With all this hype around the iPad, people keep asking if the iPad supports webfonts. The good news is: Yes, it does. The bad news: the iPad runs Mobile Safari and in contrast to the standard version of Safari only SVG fonts are supported.
But what are SVG fonts anyway? Is this a good webfont format? Actually, it is not a webfont format at all. The purpose of SVG fonts is to be embedded inside of SVG documents (or linked to them), similar to the way you would embed standard TrueType or OpenType fonts in a PDF.
SVG fonts are text files that contain the glyph outlines represented as standard SVG elements and attributes, as if they were single vector objects in the SVG image. But this is also one of the biggest disadvantages of SVG fonts. While EOT, WOFF and PostScript-flavoured OpenType have compression built into the font format, SVG fonts are always uncompressed and usually pretty large. For example, our Graublau Sans Web fonts have just 61 KB as OpenType PS, but 172 KB converted to SVG.
But there is more bad news: Since SVG fonts are just a collection of vector shapes, there is no way to store hinting information. Font foundries such as FSI have put a lot of effort into optimizing their Web FontFonts for small sizes on screen using elaborate TrueType hinting. But when you convert such a font to SVG all these information will be lost.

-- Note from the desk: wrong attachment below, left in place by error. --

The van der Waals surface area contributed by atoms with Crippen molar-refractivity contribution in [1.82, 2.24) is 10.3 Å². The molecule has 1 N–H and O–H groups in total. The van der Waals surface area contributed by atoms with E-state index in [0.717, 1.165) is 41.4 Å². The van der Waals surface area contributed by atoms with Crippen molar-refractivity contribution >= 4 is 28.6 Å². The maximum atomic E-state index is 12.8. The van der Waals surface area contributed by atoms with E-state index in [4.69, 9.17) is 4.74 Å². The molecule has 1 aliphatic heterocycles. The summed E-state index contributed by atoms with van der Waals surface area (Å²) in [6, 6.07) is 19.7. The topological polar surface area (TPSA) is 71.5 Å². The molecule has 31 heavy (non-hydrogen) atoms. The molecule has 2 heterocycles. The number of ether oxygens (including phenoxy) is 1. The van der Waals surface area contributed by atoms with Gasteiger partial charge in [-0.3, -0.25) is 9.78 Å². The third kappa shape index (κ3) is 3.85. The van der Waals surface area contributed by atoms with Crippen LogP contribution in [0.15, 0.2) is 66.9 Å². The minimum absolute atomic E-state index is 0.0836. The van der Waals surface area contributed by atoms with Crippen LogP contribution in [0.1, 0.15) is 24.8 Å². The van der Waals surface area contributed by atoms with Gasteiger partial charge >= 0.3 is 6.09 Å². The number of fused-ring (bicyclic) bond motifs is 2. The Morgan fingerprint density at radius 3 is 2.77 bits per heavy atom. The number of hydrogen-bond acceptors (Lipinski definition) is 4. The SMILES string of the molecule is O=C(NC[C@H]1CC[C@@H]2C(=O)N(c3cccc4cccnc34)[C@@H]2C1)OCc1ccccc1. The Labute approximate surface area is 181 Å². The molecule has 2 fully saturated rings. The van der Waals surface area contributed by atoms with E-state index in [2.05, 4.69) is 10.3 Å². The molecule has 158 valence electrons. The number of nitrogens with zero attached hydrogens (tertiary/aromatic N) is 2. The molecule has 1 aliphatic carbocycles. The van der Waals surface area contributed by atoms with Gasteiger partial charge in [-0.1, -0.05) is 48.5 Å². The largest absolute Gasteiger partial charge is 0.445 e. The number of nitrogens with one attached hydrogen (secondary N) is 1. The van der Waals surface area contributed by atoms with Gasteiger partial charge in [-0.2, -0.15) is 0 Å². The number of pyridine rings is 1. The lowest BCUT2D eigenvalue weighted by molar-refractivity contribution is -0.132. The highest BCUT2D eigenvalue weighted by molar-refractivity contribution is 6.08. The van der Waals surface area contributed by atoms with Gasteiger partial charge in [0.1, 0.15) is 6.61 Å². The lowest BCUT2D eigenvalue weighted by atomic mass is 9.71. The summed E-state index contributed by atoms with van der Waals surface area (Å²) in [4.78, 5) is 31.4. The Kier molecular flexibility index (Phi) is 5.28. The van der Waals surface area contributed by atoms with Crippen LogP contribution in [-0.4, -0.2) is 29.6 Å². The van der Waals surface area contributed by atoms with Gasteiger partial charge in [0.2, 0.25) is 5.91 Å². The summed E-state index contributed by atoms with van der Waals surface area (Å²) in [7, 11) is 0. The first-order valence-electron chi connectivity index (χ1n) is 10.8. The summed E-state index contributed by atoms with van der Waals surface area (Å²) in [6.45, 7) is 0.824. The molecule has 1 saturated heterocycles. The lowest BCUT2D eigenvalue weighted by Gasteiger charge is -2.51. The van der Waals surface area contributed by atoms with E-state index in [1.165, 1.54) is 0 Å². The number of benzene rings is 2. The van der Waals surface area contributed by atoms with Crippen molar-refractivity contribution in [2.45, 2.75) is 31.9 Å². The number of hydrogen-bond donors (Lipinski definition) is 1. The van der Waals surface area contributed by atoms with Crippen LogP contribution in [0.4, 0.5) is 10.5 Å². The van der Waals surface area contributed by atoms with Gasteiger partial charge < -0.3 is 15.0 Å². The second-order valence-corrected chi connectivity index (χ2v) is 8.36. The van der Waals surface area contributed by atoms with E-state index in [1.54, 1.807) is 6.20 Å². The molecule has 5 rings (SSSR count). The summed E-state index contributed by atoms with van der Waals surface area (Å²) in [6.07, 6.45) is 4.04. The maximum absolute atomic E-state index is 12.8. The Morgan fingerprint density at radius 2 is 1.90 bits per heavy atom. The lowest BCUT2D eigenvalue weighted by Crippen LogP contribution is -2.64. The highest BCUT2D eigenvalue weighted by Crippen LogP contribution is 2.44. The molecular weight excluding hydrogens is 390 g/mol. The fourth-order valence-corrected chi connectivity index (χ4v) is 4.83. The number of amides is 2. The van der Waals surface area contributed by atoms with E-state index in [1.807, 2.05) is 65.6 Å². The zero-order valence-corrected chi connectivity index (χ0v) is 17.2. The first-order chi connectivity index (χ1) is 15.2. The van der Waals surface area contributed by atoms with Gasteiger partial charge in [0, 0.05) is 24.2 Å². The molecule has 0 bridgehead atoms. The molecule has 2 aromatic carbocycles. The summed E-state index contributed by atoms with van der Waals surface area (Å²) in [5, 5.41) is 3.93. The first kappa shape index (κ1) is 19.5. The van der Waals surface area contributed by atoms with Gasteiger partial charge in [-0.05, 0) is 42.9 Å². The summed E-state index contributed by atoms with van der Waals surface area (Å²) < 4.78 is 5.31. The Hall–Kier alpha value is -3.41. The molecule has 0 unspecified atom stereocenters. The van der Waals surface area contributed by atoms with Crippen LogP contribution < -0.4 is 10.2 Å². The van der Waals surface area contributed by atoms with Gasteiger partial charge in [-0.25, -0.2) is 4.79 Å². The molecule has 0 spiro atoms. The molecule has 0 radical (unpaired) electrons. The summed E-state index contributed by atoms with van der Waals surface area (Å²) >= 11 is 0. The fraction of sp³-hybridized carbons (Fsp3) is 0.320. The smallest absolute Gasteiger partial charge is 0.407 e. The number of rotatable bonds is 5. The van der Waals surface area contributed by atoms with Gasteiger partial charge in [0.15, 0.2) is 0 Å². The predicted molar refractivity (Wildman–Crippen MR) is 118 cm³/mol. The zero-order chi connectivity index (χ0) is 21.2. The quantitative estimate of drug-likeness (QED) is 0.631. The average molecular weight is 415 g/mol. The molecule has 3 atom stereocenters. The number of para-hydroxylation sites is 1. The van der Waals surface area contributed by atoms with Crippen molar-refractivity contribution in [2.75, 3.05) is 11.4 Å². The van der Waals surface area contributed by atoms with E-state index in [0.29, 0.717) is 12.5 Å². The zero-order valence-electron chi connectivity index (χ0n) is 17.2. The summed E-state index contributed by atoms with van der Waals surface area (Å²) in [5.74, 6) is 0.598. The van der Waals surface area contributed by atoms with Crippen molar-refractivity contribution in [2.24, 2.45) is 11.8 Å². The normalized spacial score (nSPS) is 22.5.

So, SVG fonts are not really an alternative to the other webfont formats. In 2008 Apple fueled the webfont revolution with the release of Safari 3.1 with support for webfonts in TrueType or OpenType format. It’s understandable that this support was deactivated in Mobile Safari for the iPhone. The screen is very small and the use of downloadable fonts hardly justifies the loading times and traffic costs of the webfonts. But this is now changing with the iPad. The resolution of the iPad in landscape mode is equal to the standard minimum resolution used for almost all websites today. The internet on the iPad is not a light version for mobile devices. So there shouln’t be any limitations either. Steve Jobs said in his iPad keynote:
»Those devices need to be far better than a laptop or the iPhone at some key task—things like browsing the web.«
But without support for real webfonts format such as WOFF and EOT, browsing the web with Mobile Safari is not really better. So I am really hoping that Apple will include true webfont formats in Mobile Safari—preferably WOFF which is also missing in Safari but has a good chance of becoming the webfont format in the near future.
If you want to use webfonts on the iPad today, you need to provide SVG fonts. To convert your fonts to SVG you can use applications such as FontForge or the @font-face generator from Font Squirrel. With the webfont services from Typekit and Typotheque you also get (experimental) SVG fonts support.
Linking SVG fonts in your website is similar to using any other webfont format. You just add another line to the @font-face rule in your CSS:
Note that the file name is followed by a hash tag. This relates to the font ID, which you will have to set while converting the font to SVG. The reason for this is, that multiple fonts can be embedded in a SVG document and therefore an identifier is required.